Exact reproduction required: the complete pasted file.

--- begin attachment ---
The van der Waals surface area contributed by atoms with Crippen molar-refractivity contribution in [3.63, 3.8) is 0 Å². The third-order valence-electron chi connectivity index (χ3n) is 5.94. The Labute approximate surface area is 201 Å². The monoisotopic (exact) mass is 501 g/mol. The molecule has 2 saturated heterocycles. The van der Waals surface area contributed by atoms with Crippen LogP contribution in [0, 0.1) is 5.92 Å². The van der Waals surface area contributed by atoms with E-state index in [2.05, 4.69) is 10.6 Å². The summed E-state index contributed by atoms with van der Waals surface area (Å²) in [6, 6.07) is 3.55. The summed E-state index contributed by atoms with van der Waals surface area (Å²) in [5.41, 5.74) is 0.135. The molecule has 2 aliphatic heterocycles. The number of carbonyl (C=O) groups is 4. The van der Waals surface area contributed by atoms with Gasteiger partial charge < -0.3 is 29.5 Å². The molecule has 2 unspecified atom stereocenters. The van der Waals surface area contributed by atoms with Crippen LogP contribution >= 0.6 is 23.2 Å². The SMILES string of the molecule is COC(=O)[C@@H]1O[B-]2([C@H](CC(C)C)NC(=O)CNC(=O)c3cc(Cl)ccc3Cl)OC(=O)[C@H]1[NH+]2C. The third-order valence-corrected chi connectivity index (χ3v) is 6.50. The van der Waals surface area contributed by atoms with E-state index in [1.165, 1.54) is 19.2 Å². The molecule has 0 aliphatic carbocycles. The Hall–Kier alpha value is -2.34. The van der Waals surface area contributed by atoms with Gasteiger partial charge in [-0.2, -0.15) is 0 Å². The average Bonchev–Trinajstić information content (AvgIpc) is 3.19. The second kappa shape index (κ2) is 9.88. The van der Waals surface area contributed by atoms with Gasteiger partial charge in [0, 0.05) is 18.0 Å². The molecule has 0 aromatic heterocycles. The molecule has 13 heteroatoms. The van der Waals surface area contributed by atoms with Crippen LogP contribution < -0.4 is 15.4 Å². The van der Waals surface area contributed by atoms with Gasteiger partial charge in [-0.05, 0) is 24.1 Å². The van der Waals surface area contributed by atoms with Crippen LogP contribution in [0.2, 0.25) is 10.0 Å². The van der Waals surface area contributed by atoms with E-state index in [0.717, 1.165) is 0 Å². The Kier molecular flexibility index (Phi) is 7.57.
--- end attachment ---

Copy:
The van der Waals surface area contributed by atoms with Crippen molar-refractivity contribution in [3.63, 3.8) is 0 Å². The third-order valence-electron chi connectivity index (χ3n) is 5.94. The Labute approximate surface area is 201 Å². The monoisotopic (exact) mass is 501 g/mol. The molecule has 2 saturated heterocycles. The van der Waals surface area contributed by atoms with Crippen LogP contribution in [0, 0.1) is 5.92 Å². The van der Waals surface area contributed by atoms with E-state index in [2.05, 4.69) is 10.6 Å². The summed E-state index contributed by atoms with van der Waals surface area (Å²) in [6, 6.07) is 3.55. The summed E-state index contributed by atoms with van der Waals surface area (Å²) in [5.41, 5.74) is 0.135. The molecule has 2 aliphatic heterocycles. The number of carbonyl (C=O) groups is 4. The van der Waals surface area contributed by atoms with Gasteiger partial charge < -0.3 is 29.5 Å². The molecule has 2 unspecified atom stereocenters. The van der Waals surface area contributed by atoms with Crippen LogP contribution >= 0.6 is 23.2 Å². The SMILES string of the molecule is COC(=O)[C@@H]1O[B-]2([C@H](CC(C)C)NC(=O)CNC(=O)c3cc(Cl)ccc3Cl)OC(=O)[C@H]1[NH+]2C. The third-order valence-corrected chi connectivity index (χ3v) is 6.50. The van der Waals surface area contributed by atoms with E-state index in [1.165, 1.54) is 19.2 Å². The molecule has 0 aliphatic carbocycles. The Hall–Kier alpha value is -2.34. The van der Waals surface area contributed by atoms with Gasteiger partial charge in [-0.2, -0.15) is 0 Å². The average Bonchev–Trinajstić information content (AvgIpc) is 3.19. The second kappa shape index (κ2) is 9.88. The van der Waals surface area contributed by atoms with Gasteiger partial charge in [0, 0.05) is 18.0 Å². The molecule has 0 aromatic heterocycles. The molecule has 13 heteroatoms. The van der Waals surface area contributed by atoms with Crippen LogP contribution < -0.4 is 15.4 Å². The van der Waals surface area contributed by atoms with Gasteiger partial charge in [-0.05, 0) is 24.1 Å². The van der Waals surface area contributed by atoms with Crippen LogP contribution in [0.2, 0.25) is 10.0 Å². The van der Waals surface area contributed by atoms with E-state index in [0.717, 1.165) is 0 Å². The Kier molecular flexibility index (Phi) is 7.57.